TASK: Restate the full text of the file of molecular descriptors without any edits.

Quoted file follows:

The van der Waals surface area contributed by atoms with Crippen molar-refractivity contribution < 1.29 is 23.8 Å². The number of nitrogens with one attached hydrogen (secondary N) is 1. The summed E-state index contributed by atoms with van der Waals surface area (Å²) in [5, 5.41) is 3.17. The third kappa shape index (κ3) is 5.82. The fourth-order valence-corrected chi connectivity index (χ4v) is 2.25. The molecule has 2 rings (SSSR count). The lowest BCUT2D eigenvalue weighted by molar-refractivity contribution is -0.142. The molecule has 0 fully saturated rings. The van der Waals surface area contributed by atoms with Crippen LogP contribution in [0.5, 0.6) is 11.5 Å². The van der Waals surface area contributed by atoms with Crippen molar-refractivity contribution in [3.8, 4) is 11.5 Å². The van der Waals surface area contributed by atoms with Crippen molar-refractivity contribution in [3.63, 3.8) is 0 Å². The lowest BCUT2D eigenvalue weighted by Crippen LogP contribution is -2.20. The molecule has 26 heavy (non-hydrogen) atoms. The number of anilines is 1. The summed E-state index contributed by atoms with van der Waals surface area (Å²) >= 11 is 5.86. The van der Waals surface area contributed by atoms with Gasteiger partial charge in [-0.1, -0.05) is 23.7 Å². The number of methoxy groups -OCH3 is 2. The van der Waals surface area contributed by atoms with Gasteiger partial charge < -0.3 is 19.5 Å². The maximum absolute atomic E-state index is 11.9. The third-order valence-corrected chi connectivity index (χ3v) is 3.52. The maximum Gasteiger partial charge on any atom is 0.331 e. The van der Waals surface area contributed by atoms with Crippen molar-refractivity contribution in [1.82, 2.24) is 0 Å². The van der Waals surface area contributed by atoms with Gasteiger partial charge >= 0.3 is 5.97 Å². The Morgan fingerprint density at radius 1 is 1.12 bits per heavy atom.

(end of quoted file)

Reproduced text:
The van der Waals surface area contributed by atoms with Crippen molar-refractivity contribution < 1.29 is 23.8 Å². The number of nitrogens with one attached hydrogen (secondary N) is 1. The summed E-state index contributed by atoms with van der Waals surface area (Å²) in [5, 5.41) is 3.17. The third kappa shape index (κ3) is 5.82. The fourth-order valence-corrected chi connectivity index (χ4v) is 2.25. The molecule has 2 rings (SSSR count). The lowest BCUT2D eigenvalue weighted by molar-refractivity contribution is -0.142. The molecule has 0 fully saturated rings. The van der Waals surface area contributed by atoms with Crippen LogP contribution in [0.5, 0.6) is 11.5 Å². The van der Waals surface area contributed by atoms with Crippen molar-refractivity contribution in [3.8, 4) is 11.5 Å². The van der Waals surface area contributed by atoms with Crippen molar-refractivity contribution in [3.63, 3.8) is 0 Å². The lowest BCUT2D eigenvalue weighted by Crippen LogP contribution is -2.20. The molecule has 26 heavy (non-hydrogen) atoms. The number of anilines is 1. The summed E-state index contributed by atoms with van der Waals surface area (Å²) >= 11 is 5.86. The van der Waals surface area contributed by atoms with Gasteiger partial charge in [-0.1, -0.05) is 23.7 Å². The number of methoxy groups -OCH3 is 2. The van der Waals surface area contributed by atoms with Gasteiger partial charge < -0.3 is 19.5 Å². The maximum absolute atomic E-state index is 11.9. The third-order valence-corrected chi connectivity index (χ3v) is 3.52. The maximum Gasteiger partial charge on any atom is 0.331 e. The van der Waals surface area contributed by atoms with Crippen molar-refractivity contribution in [1.82, 2.24) is 0 Å². The van der Waals surface area contributed by atoms with Gasteiger partial charge >= 0.3 is 5.97 Å². The Morgan fingerprint density at radius 1 is 1.12 bits per heavy atom.